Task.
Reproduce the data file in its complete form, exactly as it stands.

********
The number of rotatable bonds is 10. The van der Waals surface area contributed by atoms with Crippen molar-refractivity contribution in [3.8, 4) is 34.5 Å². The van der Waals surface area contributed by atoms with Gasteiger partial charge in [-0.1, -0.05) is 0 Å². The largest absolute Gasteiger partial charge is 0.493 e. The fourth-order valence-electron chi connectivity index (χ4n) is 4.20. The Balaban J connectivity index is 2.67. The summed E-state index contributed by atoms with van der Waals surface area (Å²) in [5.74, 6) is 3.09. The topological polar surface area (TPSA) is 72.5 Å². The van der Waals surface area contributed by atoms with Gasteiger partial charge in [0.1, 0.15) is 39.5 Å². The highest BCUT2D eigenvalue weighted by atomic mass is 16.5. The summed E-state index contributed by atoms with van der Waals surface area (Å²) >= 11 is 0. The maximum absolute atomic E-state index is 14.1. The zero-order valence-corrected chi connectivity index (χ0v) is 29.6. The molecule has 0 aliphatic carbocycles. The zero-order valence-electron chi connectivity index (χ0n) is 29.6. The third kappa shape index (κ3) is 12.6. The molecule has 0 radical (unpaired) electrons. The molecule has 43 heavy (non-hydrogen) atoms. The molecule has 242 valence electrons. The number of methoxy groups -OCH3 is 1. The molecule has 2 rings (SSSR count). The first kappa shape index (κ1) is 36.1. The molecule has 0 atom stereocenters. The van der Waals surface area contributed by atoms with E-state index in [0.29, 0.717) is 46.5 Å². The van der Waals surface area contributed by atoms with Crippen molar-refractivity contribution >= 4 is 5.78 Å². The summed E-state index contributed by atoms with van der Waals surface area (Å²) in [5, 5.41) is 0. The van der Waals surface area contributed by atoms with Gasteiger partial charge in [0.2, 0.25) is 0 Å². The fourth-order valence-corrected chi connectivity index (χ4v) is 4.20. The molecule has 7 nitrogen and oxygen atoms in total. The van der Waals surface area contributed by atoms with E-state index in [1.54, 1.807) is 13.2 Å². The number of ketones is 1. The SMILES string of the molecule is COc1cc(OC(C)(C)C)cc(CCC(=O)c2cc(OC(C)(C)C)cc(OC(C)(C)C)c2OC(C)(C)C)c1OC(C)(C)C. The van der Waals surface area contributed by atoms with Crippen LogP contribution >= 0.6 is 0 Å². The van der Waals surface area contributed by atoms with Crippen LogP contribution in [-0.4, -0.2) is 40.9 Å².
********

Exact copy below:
The number of rotatable bonds is 10. The van der Waals surface area contributed by atoms with Crippen molar-refractivity contribution in [3.8, 4) is 34.5 Å². The van der Waals surface area contributed by atoms with Gasteiger partial charge in [-0.1, -0.05) is 0 Å². The largest absolute Gasteiger partial charge is 0.493 e. The fourth-order valence-electron chi connectivity index (χ4n) is 4.20. The Balaban J connectivity index is 2.67. The summed E-state index contributed by atoms with van der Waals surface area (Å²) in [5.74, 6) is 3.09. The topological polar surface area (TPSA) is 72.5 Å². The van der Waals surface area contributed by atoms with Gasteiger partial charge in [0.1, 0.15) is 39.5 Å². The highest BCUT2D eigenvalue weighted by atomic mass is 16.5. The summed E-state index contributed by atoms with van der Waals surface area (Å²) >= 11 is 0. The maximum absolute atomic E-state index is 14.1. The zero-order valence-corrected chi connectivity index (χ0v) is 29.6. The molecule has 0 aliphatic carbocycles. The zero-order valence-electron chi connectivity index (χ0n) is 29.6. The third kappa shape index (κ3) is 12.6. The molecule has 0 radical (unpaired) electrons. The molecule has 43 heavy (non-hydrogen) atoms. The molecule has 242 valence electrons. The number of methoxy groups -OCH3 is 1. The molecule has 2 rings (SSSR count). The first kappa shape index (κ1) is 36.1. The molecule has 0 atom stereocenters. The van der Waals surface area contributed by atoms with E-state index in [0.29, 0.717) is 46.5 Å². The van der Waals surface area contributed by atoms with Crippen molar-refractivity contribution >= 4 is 5.78 Å². The summed E-state index contributed by atoms with van der Waals surface area (Å²) in [5, 5.41) is 0. The van der Waals surface area contributed by atoms with Gasteiger partial charge in [0.2, 0.25) is 0 Å². The fourth-order valence-corrected chi connectivity index (χ4v) is 4.20. The molecule has 7 nitrogen and oxygen atoms in total. The van der Waals surface area contributed by atoms with E-state index in [1.54, 1.807) is 13.2 Å². The number of ketones is 1. The SMILES string of the molecule is COc1cc(OC(C)(C)C)cc(CCC(=O)c2cc(OC(C)(C)C)cc(OC(C)(C)C)c2OC(C)(C)C)c1OC(C)(C)C. The van der Waals surface area contributed by atoms with Crippen LogP contribution >= 0.6 is 0 Å². The van der Waals surface area contributed by atoms with Crippen LogP contribution in [-0.4, -0.2) is 40.9 Å².